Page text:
KMFDM - Hell Yeah

by Joseph Majsterski Rating:9 Release Date:2017-08-18

After three years, their longest hiatus since reformation in 2002, KMFDM is finally back with their 20th album, Hell Yeah. And for the first time in more than a decade, the band has undergone a real roster shake-up. Long-time guitarists Jules Hodgeson and Steve White didn't make it into the studio this time, other than Hodgeson's work on the title track. In their place is Lord of the Lost guitarist Chris Harms, who helps out on nearly every song. Additionally, almost the entire album was written by band leader Sascha Konietzko, making it the closest thing to a solo album he's ever released under the KMFDM moniker. And it seems like he's interested in going a lot more electronic this time. In fact, big chunks of the set have something of a disco sheen, as crazy as that sounds.

The title track, 'Hell Yeah', opens gauzily and features Konietzko doing some legitimate singing in verses, which lean on lighter synths, but it settles into familiar territory during its choruses, with the kind of chugging guitar longtime fans have been hearing for years. It seems like a modest introduction, and gives no hint of the more adventurous tunes to follow. In fact, the very next song, 'Freak Flag', breaks into very dancy electronics, with a pair of lead synths that could have spawned from a 1990s house track. The song has a great sense of ricocheting side-to-side thanks to the staccato electro-bursts, and as an homage to individuality the lyrics work remarkably well. There's even a short industrial rap breakdown performed by Konietzko halfway through. Compared to the edited version on the companion EP released in May, the full version has noticeably more synth seasoning.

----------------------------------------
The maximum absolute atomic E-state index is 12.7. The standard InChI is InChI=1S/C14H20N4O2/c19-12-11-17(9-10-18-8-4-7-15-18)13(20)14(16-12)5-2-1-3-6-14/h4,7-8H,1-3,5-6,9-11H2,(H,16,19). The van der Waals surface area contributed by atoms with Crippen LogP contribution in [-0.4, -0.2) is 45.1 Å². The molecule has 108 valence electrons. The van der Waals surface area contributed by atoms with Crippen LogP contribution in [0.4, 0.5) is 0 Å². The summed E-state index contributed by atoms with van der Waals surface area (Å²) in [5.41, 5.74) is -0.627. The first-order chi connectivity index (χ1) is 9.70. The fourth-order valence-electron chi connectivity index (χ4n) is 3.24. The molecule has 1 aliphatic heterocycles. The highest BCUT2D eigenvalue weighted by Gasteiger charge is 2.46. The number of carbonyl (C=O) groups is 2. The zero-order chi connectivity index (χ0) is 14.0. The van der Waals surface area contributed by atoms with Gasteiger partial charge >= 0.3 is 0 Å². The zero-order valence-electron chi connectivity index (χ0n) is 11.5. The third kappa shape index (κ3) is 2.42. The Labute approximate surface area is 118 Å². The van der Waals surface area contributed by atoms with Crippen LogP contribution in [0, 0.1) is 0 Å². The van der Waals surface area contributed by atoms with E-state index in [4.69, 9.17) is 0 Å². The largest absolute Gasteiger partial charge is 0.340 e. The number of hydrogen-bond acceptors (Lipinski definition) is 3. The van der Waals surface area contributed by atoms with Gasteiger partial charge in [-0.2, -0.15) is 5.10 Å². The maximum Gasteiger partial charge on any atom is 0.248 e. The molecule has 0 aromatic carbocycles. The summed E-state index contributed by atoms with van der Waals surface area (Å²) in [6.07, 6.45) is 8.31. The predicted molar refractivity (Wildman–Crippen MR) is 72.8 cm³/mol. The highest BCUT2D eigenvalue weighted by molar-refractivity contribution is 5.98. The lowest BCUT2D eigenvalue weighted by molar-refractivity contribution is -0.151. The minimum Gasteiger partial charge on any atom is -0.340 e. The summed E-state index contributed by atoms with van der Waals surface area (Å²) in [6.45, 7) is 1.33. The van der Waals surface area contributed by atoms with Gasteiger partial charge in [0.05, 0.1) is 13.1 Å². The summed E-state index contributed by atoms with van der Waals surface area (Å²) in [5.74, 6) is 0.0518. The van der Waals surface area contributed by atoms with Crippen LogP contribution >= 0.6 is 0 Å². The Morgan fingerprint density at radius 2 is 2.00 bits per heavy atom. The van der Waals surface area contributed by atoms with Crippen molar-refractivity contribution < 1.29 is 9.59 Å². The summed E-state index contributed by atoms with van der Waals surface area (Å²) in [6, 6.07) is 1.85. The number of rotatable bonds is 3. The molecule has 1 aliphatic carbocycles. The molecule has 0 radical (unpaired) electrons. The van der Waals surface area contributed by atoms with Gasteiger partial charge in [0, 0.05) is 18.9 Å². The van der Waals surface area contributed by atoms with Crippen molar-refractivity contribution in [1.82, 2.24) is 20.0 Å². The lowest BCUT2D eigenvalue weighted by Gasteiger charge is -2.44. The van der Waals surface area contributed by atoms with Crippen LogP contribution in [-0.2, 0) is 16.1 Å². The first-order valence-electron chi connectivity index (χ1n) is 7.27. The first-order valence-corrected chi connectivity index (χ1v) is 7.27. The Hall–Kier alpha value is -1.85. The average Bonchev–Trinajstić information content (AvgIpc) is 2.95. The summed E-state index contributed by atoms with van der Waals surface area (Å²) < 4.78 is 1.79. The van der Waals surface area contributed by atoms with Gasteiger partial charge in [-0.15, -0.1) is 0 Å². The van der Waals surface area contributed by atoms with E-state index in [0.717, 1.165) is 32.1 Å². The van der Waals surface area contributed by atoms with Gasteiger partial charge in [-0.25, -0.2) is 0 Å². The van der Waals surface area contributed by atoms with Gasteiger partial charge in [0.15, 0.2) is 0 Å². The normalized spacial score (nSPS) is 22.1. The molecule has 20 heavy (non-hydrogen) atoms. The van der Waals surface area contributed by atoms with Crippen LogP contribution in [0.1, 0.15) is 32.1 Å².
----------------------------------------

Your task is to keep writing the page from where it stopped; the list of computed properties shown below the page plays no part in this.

The next three tracks flow together into a suite. 'Oppression 1/2' uses tinkling synths played like reggae guitars, little jabs, to back up the spoken-word vocals of none other than rabble-rousing activist/presenter Abby Martin, who chants a litany of things "they hate". It feels like a simplified send-up of the 1996 track 'Dogma', with the anger directed at the government instead of the self. The light synths are a throwback to the sparkling melody of 1997 'Leid Und Elend', and feel like a tease, as the track lasts less than a minute. But it flows directly into the much louder and complex 'Total State Machine', where the drums and guitars come slamming to the forefront. And the lyrics here are explicit: "Your government hates you." After bashing around for a bit, it morphs back into 'Oppression 2/2', a brief epilogue that reprises the intro.

Another place where the electronics take command is 'Murder My Heart', fronted by Lucia Cifarelli, proving that KMFDM has fully taken on board the fun-loving bounce they first showed off with 'Strut' (2009). The song whomps along joyously, guitars and synths battling it out, before giving way to a Hammond B3 solo, an instrument the band hasn't featured since way back on Xtort (1996). 'Shock' is in the same vein, electronic and dancy, but slowed down some, and with some of Cifarelli's strongest vocals, primarily because she just relaxes and sings normally instead of yowling. 'Fake News' is hyper-topical, a bitter diatribe against the oceans of bullshit media consumers have to swim through on the daily. It takes a while for it to get going, as the verses are pretty straightforward, but its poppy chorus has a big ol' hook, utterly belying the politically charged lyrics. And unlike on WWIII (2003), there's a subtler touch to them; they won't expire when a particular presidency does.